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🚀 Good morning! This is a massive, massive week: Android 12 launches today, Windows 11 (two million computers already have it) is out tomorrow, Nintendo Switch OLED is out Friday, and more!
Both the new Apple iPhone 13 Pro and Samsung Galaxy S21 Plus have a retail price of $999. But again, as in previous years, Apple is making less than Samsung on each device, suggests analysis.
- Analytics firm TechInsights brings to light the hard facts from its data on its Bill of Materials, showing that the iPhone 13 Pro costs Apple an estimated $570 to build, while the Galaxy S21 Plus is estimated at $508, with both at 256GB storage.
- I don’t particularly rate the graph axis scaling here, but it gives you an idea of three phones comparatively.
- Most of the cost usually comes from, in rough order, the display, processor and modems, camera, modules, memory (volatile and non-volatile together), while elements like battery and final IP testing are the lower cost items.
- As a reference, the iPhone 12 Pro was billed at $548.50 (which you can see in the graph), while the Galaxy S20 Ultra was $528.50, and the S10 Plus was estimated by TechInsights as having a material cost of $420.
- What we get here is the estimated build cost translating to 57% of the iPhone 13 Pro’s retail pricing.
What it means:
- Well, it’s hard to say, especially as this analysis is standalone interesting, but Samsung usually discounts its devices and bundles more with them and adds trade-in deal, et cetera.
- Already there’s been some decent deals on the S21 range including the S21 Plus. And, Black Friday isn’t far away where Samsung is usually aggressive.
- That said, on face value, this means more margin for Samsung on hardware, though it’s difficult to know exact details on where money is flowing, given marketing, research, and soft costs aren’t well known.
- And there are other confounding details: Apple designs its own processors but pays the likes of TSMC to manufacture its processors, while Samsung manufactures more of its own materials, including its displays and NAND RAM.
- Apple has used Samsung Display for its flagship smartphones in the past too.
- All said, Samsung clearly has room to work with for more attractive pricing on its S22 series.
Plus: There’s also a graphic from the analytics firm showing how Apple adjusted its front-facing FaceID tech to make a smaller notch on the iPhone 13 Pro:
🆕 Lenovo Legion Play leaked: An Android-based rival to Steam Deck with some kind of 7″ display, 7,000mAh battery, but was originally planned to be released months ago (Android Authority).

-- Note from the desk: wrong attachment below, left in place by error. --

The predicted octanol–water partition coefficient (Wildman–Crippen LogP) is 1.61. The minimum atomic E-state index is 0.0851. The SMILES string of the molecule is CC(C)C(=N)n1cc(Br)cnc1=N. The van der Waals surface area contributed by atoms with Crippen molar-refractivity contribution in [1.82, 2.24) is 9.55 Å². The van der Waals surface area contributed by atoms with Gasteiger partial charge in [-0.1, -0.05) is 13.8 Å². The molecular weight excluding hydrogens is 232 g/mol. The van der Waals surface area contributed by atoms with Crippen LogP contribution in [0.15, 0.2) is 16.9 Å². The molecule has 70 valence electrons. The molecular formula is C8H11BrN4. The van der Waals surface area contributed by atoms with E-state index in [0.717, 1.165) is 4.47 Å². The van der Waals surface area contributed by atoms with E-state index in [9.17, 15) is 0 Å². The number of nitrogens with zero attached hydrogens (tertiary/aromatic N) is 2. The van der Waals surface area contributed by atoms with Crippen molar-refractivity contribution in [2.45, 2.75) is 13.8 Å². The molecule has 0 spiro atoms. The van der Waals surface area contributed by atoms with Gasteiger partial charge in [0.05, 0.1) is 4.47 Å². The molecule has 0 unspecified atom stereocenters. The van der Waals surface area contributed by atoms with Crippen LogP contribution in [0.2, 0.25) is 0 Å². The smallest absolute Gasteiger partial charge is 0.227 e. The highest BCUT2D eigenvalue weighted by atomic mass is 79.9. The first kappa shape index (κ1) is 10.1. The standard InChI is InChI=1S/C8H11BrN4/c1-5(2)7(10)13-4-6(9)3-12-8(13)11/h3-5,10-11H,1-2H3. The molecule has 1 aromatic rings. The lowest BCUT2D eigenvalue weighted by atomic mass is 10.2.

🔊 WhatsApp could make listening to voice messages a lot less annoying by keeping them playing wherever you are in the app (Android Authority).
📺 ICYMI: Google Pixel 6 Japanese TV ad drops, and it’s full of widgets (Android Authority).
🍎 Analysis: Apple makes more profit on video games ($8.5 billion a year in 2019) than Sony, Activision, Nintendo and Microsoft’s gaming division combined, without making a single game (WSJ, $).
🍏 Apple has reportedly canceled its plans to release an updated iPad Air with an OLED display in 2022, due to “concerns around quality and costs”, Apple analyst Ming-Chi Kuo said. But, it will still release a mini-LED 11″ iPad Pro (MacRumors). (Unannounced product getting canceled isn’t really big news, but the OLED display component not working for Apple is interesting.) One more Apple thing: the next MacBook Pro is still coming in October in two M1X variants.
👁️ EyePhone: An ophthalmologist has detailed using the iPhone 13 Pro’s macro camera to quickly and briefly track changes in his patients’ eyes, which previously cost $15K (Also, I don’t think there’s a reason the doctor here couldn’t have used an Android) (PetaPixel).
👉 “The Tragedy of Safari 15 for Mac’s ‘Tabs’” (Daring Fireball).
🚨 The whistleblower who took Facebook Files to the Wall Street Journal is Frances Haugen, an engineer and data scientist and a former product manager at Facebook, who saw “conflicts of interest between what was good for the public and what was good for Facebook.” Big time respect. Anyway, it came out on TV on 60 Minutes on CBS, and there’s more neutral coverage here (AP), while Gizmodo goes for: Nine horrifying facts from the Facebook whistleblower.
🎸 Seinfeld hits Netflix, but some visual jokes have been cropped out of view with the 16×9 switch (Engadget).
📉 Google Pay’s disastrous year continues, promised bank account feature is dead (Ars Technica).
🔋 Electric truck maker Rivian, which put a bunch of media and influencers in its trucks over the past weeks, is filing for IPO, and revealed it is burning incredible amounts of cash as it launches its trucks and tries to sell them, too. Rivian’s chasing Tesla, and the IPO is hotly anticipated (NY Times, gift link for DA readers).
📉 Speaking of Tesla: Tesla sold 241,300 cars in the third quarter, its most ever, while other automakers saw big drops during the supply chain crunch (The Verge).
🤔 “Believe it or not, you can legally buy unclaimed Amazon and USPS packages,” just watch for scams (CNET).
🦟 Great question: “About 6 months ago millions of genetically modified mosquitoes were to be released in the Florida Keys. Is there any update on how that’s going?” (r/askscience).
The winner this week, because concepts are better than grueling theory:
Bonus: “I am reasonably sure that whoever lives at this residential address was attempting to use google but accidentally set up a business” (Twitter).
Tristan Rayner, Senior Editor